“Labels are going to start specifying the spray quality or droplet size, in particular telling users to put on a coarse or very coarse drop, and they have to learn how to do that,” says Wolf.

Chemical manufacturers have worked extensively to engineer some of the products for less volatility, plus their experts know exactly how to get the size of droplet that will 1) kill the weed and 2) minimize drift, he notes.

“I think they’re going to err on the side of safety and probably call for a little bigger droplet than they might need because they don’t want drift,” says Wolf. He is concerned that if drift control is the industry’s number one goal, applicators will lose sight of the other very important goal in application: Killing the weed with the best coverage.

Some of the new nozzles are designed to reduce drift already, and if applicators lower sprayer pressure they may reduce drift even more — but coverage is also reduced. Over the past few years, Wolf believes this lack of coverage has played a part in some resistance problems.

“We’re trying to get some of the applicators using this new nozzle technology to spray at higher pressures. But that kind of goes against the educational philosophy for years and years and years that low pressure means less drift,” he says.

Recordkeeping for new weed strategies will also become even more crucial, as growers try to avoid hitting fields of non-tolerant crops with inappropriate chemistries or inadvertently allowing drift to reach susceptible crops. Wolf points out that as the industry introduces dicamba, 2,4-D, HPPD, ALS and sulfonylurea “ready” technologies, “how many programs and systems are we going to have to work around? It’s going to be recordkeeping headache for one thing, and it will mean a lot more different tank mixes.”

Speaking of tank mixes, Brian Kuehl, product development manager, West Central Inc., Willmar, MN, represents another drift technology segment evaluating the new weed control technologies: additives. The company is a wholesale distributer of crop inputs, including nearly a dozen adjuvants. With additives, “you not only have to be aware of droplet size, but you also have to be aware of the impact you’re having on the chemistry from a vapor or volatility standpoint,” he says. “West Central is working very hard with the manufacturers of these new weed technologies to make sure we have the right additives.”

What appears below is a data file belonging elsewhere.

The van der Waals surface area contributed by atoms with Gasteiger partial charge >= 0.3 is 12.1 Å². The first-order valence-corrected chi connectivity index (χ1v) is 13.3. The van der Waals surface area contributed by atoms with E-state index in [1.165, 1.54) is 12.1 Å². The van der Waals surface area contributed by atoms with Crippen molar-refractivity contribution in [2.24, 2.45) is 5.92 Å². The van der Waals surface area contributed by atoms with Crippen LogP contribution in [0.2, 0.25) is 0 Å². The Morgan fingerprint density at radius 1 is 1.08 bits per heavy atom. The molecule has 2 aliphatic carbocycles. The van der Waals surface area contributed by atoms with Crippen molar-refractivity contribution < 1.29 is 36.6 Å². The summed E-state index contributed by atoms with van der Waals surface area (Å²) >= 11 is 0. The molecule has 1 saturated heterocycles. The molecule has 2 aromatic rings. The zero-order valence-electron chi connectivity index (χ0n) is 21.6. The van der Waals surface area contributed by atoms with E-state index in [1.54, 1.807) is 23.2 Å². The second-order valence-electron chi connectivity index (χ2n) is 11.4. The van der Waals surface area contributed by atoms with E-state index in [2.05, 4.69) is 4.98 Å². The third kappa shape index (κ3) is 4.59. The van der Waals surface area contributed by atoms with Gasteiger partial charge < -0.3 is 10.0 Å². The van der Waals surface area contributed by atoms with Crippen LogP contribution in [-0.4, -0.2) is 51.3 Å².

Chris Reeves, Kuehl’s colleague at West Central, says tank products will continue to evolve and improve. How they work with application equipment, nozzles and pesticides are an “untold story.” He notes that some products look great in lab conditions, but become a problem when used in a commercial setting. They may encourage quick breakdown due to pump shear, be difficult to handle in some environmental conditions, not mix with fertilizers or need to be used at rates that are inefficient for the applicator.

One company that is carefully watching how the new weed control systems play out is The Andersons Inc., Maumee, OH. In 2012, CropLife reported that the firm had developed a breakthrough application technology: herbicides applied via water activated granules. “We’re trying to solve for drift,” says Chuck Anderson, director of professional products for the company’s turf and specialty group. The concept has been well-proven for efficacy, but finding commercial partners has been a challenge. “The granules have to be applied pneumatically because they’re so small,” he explains. The Valmar-type or airflow-type technology is out there, but it’s not in widespread use.

In fact, granules containing gly-phosate, dicamba and 2,4-D have been developed.

Anderson hopes the new weed systems are successful, but if there are some regions where more conventional spray technology won’t work, he’s hoping industry stakeholders will take a second look at granules, “which are on very few people’s radar.” In California, for instance, so many crops are in close proximity, applicators may need the added precision that granules can deliver, he says.

Pages: 1 2

Topics:

Leave a Reply

One comment on “Changing Crop Protection Landscape Demands Drift Advances

  1. Thanks for the mention of the DriftWatch Specialty Crop Site Registry and the non-profit company that now runs it, FieldWatch. We can provide updated information regarding its purpose, its new redesign, numbers of registered growers, beekeepers and applicators, and the expansion into 12 states and Canada. Please visit our website and contact me for more information. Thanks much.

    Reid

Nozzles Stories
Nozzles18 Spray Nozzles That Reduce Drift, Optimize Coverage
May 7, 2014
This year’s line-up of tips feature the versatility to handle any spray job. View photos and product descriptions of the latest nozzles on the market in our slideshow. Read More
NozzlesChanging Crop Protection Landscape Demands Drift Advances
May 1, 2014
New weed control systems and growing public pressure mean technologies to minimize drift can’t come fast enough. Read More
Screen captures of Greenleaf Technologies’s mobile application app for agriculture on iPhone showing the home screen and an example result from their Nozzle Calculator called ‘NozzleCalc
NozzlesGreenleaf Launches Free NozzleCalc App
January 16, 2014
Quickly calculate sprayer settings for TurboDrop and AirMix nozzles anywhere with the new Greenleaf Technologies Nozzle Calculator app. Read More
NozzlesTeeJet Technologies Launches New Droplet Size Monitor, Guidance System
July 24, 2013